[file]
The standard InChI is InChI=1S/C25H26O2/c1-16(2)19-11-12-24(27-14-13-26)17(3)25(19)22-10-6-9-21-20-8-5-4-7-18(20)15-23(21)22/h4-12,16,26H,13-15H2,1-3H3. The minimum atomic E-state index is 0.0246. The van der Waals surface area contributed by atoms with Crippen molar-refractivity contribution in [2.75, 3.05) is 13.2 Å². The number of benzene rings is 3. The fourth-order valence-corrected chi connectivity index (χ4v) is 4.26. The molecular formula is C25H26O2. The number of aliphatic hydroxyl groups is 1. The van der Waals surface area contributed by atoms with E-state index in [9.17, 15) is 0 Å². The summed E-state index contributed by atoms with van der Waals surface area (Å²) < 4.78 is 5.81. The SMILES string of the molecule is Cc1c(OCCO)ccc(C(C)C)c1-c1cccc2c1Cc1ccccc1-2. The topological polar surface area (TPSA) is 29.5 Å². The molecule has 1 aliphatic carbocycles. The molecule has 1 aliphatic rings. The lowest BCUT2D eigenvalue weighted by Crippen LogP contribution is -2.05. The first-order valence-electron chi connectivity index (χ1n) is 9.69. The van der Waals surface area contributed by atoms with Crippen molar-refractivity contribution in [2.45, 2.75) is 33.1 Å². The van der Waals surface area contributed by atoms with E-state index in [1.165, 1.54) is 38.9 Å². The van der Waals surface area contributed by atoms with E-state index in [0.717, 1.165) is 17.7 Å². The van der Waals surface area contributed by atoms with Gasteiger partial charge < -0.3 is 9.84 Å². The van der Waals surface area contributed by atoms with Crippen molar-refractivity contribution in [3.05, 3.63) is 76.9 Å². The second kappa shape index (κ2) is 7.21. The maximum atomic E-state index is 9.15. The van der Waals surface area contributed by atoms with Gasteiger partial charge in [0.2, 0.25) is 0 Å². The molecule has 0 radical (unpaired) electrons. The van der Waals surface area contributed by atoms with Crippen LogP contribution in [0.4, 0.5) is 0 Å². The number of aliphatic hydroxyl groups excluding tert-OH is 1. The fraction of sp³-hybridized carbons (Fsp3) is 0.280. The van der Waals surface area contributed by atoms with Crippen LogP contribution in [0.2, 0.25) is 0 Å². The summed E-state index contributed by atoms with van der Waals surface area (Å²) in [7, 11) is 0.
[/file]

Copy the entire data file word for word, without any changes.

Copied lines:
The standard InChI is InChI=1S/C25H26O2/c1-16(2)19-11-12-24(27-14-13-26)17(3)25(19)22-10-6-9-21-20-8-5-4-7-18(20)15-23(21)22/h4-12,16,26H,13-15H2,1-3H3. The minimum atomic E-state index is 0.0246. The van der Waals surface area contributed by atoms with Crippen molar-refractivity contribution in [2.75, 3.05) is 13.2 Å². The number of benzene rings is 3. The fourth-order valence-corrected chi connectivity index (χ4v) is 4.26. The molecular formula is C25H26O2. The number of aliphatic hydroxyl groups is 1. The van der Waals surface area contributed by atoms with E-state index in [9.17, 15) is 0 Å². The summed E-state index contributed by atoms with van der Waals surface area (Å²) < 4.78 is 5.81. The SMILES string of the molecule is Cc1c(OCCO)ccc(C(C)C)c1-c1cccc2c1Cc1ccccc1-2. The topological polar surface area (TPSA) is 29.5 Å². The molecule has 1 aliphatic carbocycles. The molecule has 1 aliphatic rings. The lowest BCUT2D eigenvalue weighted by Crippen LogP contribution is -2.05. The first-order valence-electron chi connectivity index (χ1n) is 9.69. The van der Waals surface area contributed by atoms with Crippen molar-refractivity contribution in [2.45, 2.75) is 33.1 Å². The van der Waals surface area contributed by atoms with E-state index in [1.165, 1.54) is 38.9 Å². The van der Waals surface area contributed by atoms with E-state index in [0.717, 1.165) is 17.7 Å². The van der Waals surface area contributed by atoms with Gasteiger partial charge < -0.3 is 9.84 Å². The van der Waals surface area contributed by atoms with Crippen molar-refractivity contribution in [3.05, 3.63) is 76.9 Å². The second kappa shape index (κ2) is 7.21. The maximum atomic E-state index is 9.15. The van der Waals surface area contributed by atoms with Gasteiger partial charge in [0.2, 0.25) is 0 Å². The molecule has 0 radical (unpaired) electrons. The van der Waals surface area contributed by atoms with Crippen LogP contribution in [0.4, 0.5) is 0 Å². The number of aliphatic hydroxyl groups excluding tert-OH is 1. The fraction of sp³-hybridized carbons (Fsp3) is 0.280. The van der Waals surface area contributed by atoms with Crippen LogP contribution in [0.2, 0.25) is 0 Å². The summed E-state index contributed by atoms with van der Waals surface area (Å²) in [7, 11) is 0.